Limited Discussion of Non-Agendized Items

Category: Business & Facilities
Date: Nov 3, 2016 02:16 PM
Five Culver City residents sued the City for violating the City’s open meeting law, the Brown Act. The residents alleged the City Council discussed a change to parking restrictions even though it was not on the agenda and took action on that issue when the Council decided the new challenge to those restrictions could proceed as an appeal of an earlier denial by city staff members.

The parking restrictions were imposed in 1982. In 2004, the Council adopted an ordinance for preferential parking zones throughout the City. In 2013, the Council adopted regulations for the establishment of preferential parking/residential parking permit zones and delegated to a “Traffic Committee” comprised of city staff members the ability to administer and implement those regulations.

In April 2014, a lawyer for Grace Lutheran Church sent a letter to the city traffic analyst seeking information about the application process for a change to the existing 2013 parking restrictions. The analyst responded that the city engineer could not act on such request because non-residents could not seek modification of the restrictions. On August 1, 2014, the church sent a letter to Councilmember Andrew Weissman complaining about this response. At the Council’s next meeting, Weissman mentioned the church’s letter during the portion of the meeting set aside for the receipt and filing of correspondence from the public. Following a six-minute discussion, the church’s request was placed on the agenda for the next council meeting on September 8, 2014.

In November 2014, the five residents claimed the Council had discussed the church’s letter by acting upon it by placing it on the agenda for the next meeting even though the 2013 regulations did not provide for such action.

The City brought an anti-SLAPP motion under California Code of Civil Procedure section 425.16 seeking to dismiss the action because the City’s alleged misconduct arose from First Amendment activity. Section 425.16 was enacted to address a sharp rise in the number of lawsuits brought primarily to chill the valid exercise of the constitutional rights of freedom of speech and petition for the redress of grievances. The trial court undertakes a two step process when considering an anti-SLAPP motion. First, it determines whether the challenged action arises from protected activity. If so, the trial court must then determine whether the plaintiff has shown a probability of prevailing on the claim.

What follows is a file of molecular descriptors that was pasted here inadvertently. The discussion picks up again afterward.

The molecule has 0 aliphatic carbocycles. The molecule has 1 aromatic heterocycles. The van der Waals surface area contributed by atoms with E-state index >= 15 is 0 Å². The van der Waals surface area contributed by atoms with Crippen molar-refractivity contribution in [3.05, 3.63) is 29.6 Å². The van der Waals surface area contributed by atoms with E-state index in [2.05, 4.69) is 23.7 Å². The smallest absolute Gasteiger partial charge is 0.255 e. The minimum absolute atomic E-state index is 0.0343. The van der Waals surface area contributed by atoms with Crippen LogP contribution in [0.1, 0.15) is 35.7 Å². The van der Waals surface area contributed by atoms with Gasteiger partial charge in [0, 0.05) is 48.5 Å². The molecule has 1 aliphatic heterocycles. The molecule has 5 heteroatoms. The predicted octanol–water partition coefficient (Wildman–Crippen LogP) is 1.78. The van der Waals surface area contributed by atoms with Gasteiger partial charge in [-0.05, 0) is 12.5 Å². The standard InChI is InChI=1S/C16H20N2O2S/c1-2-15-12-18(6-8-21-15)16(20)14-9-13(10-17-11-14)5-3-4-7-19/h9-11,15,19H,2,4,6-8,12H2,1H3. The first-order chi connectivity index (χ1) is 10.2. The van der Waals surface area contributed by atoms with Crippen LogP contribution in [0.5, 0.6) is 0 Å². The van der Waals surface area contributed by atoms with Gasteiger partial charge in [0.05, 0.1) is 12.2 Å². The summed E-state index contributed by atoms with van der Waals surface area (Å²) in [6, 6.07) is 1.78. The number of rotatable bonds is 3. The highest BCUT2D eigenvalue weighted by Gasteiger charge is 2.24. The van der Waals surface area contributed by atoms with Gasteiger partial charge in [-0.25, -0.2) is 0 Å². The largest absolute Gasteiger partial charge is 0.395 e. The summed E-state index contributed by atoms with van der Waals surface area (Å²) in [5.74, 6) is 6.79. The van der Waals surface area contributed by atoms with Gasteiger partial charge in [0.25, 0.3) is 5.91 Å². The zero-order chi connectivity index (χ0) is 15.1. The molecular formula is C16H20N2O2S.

The Brown Act requires most meetings of a local agency’s legislative body be open to the public for attendance by all. Among its provisions, the Brown Act requires that an agenda be posted at least 72 hours before a regular meeting and forbids action on any item not on that agenda. However, there are three exceptions to the agenda requirement. Even if an item is not on the agenda, members of the legislative body may (1) briefly respond to statements made or questions posed by persons exercising their public testimony rights, (2) in response to questions posed by the public, a member of the legislative body may ask a question for clarification, make a brief announcement or make a brief report on his or her activities and (3) a member of the legislative body may provide a reference to staff for factual information, request staff to report back to the body at a later date or take action to direct staff to place a matter of business on a future agenda.

The parties conceded that the City’s statements concerning the parking restrictions and its direction to place the issue on a future agenda were forms of protected activity under the First Amendment. The Court of Appeal then held that it was not probable that the citizens would prevail on the merits. The Court concluded that Weisman did no more than ask for clarification as to the appropriate avenue of response to the church’s letter and the matter was placed on a future agenda, thus satisfying one of the three exceptions under the Brown Act.

Cruz v. City of Culver City
(2016) 2 Cal.App.5th 239.

In addition to properly agendizing meeting items, employers must ensure that any discussion of an item that is not agendized falls within one of the narrow exceptions to the Brown Act. We recommend that a legislative body consult legal counsel regarding how to properly agendize items and for assistance with determining whether and to what extent an issue that is not on an agenda can be discussed.
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